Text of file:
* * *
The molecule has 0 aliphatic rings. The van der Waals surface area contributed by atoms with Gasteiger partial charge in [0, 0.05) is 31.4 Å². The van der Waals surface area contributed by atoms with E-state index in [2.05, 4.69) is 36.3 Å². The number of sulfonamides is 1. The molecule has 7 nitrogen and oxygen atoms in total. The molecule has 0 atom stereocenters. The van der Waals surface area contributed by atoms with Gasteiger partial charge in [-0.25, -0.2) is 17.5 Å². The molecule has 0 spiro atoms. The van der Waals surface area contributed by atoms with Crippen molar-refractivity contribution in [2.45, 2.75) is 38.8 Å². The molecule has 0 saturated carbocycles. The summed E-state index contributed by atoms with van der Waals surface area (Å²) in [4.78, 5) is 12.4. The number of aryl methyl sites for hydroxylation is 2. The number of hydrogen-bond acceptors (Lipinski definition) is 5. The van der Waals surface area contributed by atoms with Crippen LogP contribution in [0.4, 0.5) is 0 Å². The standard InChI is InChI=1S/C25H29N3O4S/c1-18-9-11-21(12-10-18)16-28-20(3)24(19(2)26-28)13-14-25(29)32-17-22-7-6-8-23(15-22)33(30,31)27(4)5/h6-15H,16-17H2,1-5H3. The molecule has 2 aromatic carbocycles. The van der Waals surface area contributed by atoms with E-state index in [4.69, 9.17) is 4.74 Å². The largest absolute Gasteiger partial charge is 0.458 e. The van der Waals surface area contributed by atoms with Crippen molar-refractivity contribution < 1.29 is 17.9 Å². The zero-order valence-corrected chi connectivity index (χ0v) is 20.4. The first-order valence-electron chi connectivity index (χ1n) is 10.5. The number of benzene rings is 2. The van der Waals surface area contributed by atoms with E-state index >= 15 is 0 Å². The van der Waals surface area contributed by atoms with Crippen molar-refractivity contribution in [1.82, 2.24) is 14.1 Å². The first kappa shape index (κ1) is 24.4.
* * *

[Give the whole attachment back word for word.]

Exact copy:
The molecule has 0 aliphatic rings. The van der Waals surface area contributed by atoms with Gasteiger partial charge in [0, 0.05) is 31.4 Å². The van der Waals surface area contributed by atoms with E-state index in [2.05, 4.69) is 36.3 Å². The number of sulfonamides is 1. The molecule has 7 nitrogen and oxygen atoms in total. The molecule has 0 atom stereocenters. The van der Waals surface area contributed by atoms with Gasteiger partial charge in [-0.25, -0.2) is 17.5 Å². The molecule has 0 spiro atoms. The van der Waals surface area contributed by atoms with Crippen molar-refractivity contribution in [2.45, 2.75) is 38.8 Å². The molecule has 0 saturated carbocycles. The summed E-state index contributed by atoms with van der Waals surface area (Å²) in [4.78, 5) is 12.4. The number of aryl methyl sites for hydroxylation is 2. The number of hydrogen-bond acceptors (Lipinski definition) is 5. The van der Waals surface area contributed by atoms with Crippen LogP contribution in [0.4, 0.5) is 0 Å². The standard InChI is InChI=1S/C25H29N3O4S/c1-18-9-11-21(12-10-18)16-28-20(3)24(19(2)26-28)13-14-25(29)32-17-22-7-6-8-23(15-22)33(30,31)27(4)5/h6-15H,16-17H2,1-5H3. The molecule has 2 aromatic carbocycles. The van der Waals surface area contributed by atoms with E-state index in [4.69, 9.17) is 4.74 Å². The largest absolute Gasteiger partial charge is 0.458 e. The van der Waals surface area contributed by atoms with Crippen molar-refractivity contribution < 1.29 is 17.9 Å². The zero-order valence-corrected chi connectivity index (χ0v) is 20.4. The first-order valence-electron chi connectivity index (χ1n) is 10.5. The number of benzene rings is 2. The van der Waals surface area contributed by atoms with E-state index >= 15 is 0 Å². The van der Waals surface area contributed by atoms with Crippen molar-refractivity contribution in [1.82, 2.24) is 14.1 Å². The first kappa shape index (κ1) is 24.4.